Source: The Era (London)  Sunday 23 October 1853

Bailey was a respectable supplier of  “every description of Anatomical, Dissecting, Amputating and Post-Mortem instruments” as well as trusses, support stockings, ear trumpets, railway conveniences (male and female), water beds and chest expanders. His adverts appeared in distinguished publications such as the Lancet as well as in the popular press.

Mr Bailey also made artificial arms, which could be useful for the Venus de Milo here if she should suddenly notice the fact that curvature of the spine is the least of her worries.

Invisible crutches were intended to the keep the shoulders up – the top part fitted under the arms and there was a steel attachment that fixed into the stays. The pictures below show the difference made to the posture by such contraptions i.e. not enough to be worth the effort.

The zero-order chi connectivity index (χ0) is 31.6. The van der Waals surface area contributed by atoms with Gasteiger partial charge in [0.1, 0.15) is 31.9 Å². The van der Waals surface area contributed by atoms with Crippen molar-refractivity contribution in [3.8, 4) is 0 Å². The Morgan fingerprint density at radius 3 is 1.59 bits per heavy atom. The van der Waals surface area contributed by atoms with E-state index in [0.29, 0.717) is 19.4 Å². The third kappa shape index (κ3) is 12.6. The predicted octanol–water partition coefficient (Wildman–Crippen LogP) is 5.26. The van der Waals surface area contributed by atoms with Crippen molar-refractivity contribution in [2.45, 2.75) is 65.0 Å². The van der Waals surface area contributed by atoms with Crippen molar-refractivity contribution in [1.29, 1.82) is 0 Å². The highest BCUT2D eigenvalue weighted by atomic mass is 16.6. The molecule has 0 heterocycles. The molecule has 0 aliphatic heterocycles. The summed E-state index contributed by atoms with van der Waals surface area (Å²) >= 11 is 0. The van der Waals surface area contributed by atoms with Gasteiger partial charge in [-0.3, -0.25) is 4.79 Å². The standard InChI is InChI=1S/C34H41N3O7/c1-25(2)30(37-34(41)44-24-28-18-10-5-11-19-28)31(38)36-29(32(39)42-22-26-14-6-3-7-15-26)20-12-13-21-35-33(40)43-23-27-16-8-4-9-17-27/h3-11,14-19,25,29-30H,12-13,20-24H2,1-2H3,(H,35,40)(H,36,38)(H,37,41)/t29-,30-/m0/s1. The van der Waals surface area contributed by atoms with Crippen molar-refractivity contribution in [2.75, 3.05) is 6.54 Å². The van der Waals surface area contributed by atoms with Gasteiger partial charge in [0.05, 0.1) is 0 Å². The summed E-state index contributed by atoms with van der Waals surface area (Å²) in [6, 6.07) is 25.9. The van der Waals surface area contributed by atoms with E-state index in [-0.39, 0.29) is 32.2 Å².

Invisible Crutches

Source: Health and beauty : or, woman and her clothing considered in relation to the physiological laws of the human body, Caplin 1864


  1. Three guineas was a tremendous amount of money in 1853, and that was just the low end of the price scale!

    Like Elliott, I am looking forward to your post about railway conveniences – just the sort of history I love.

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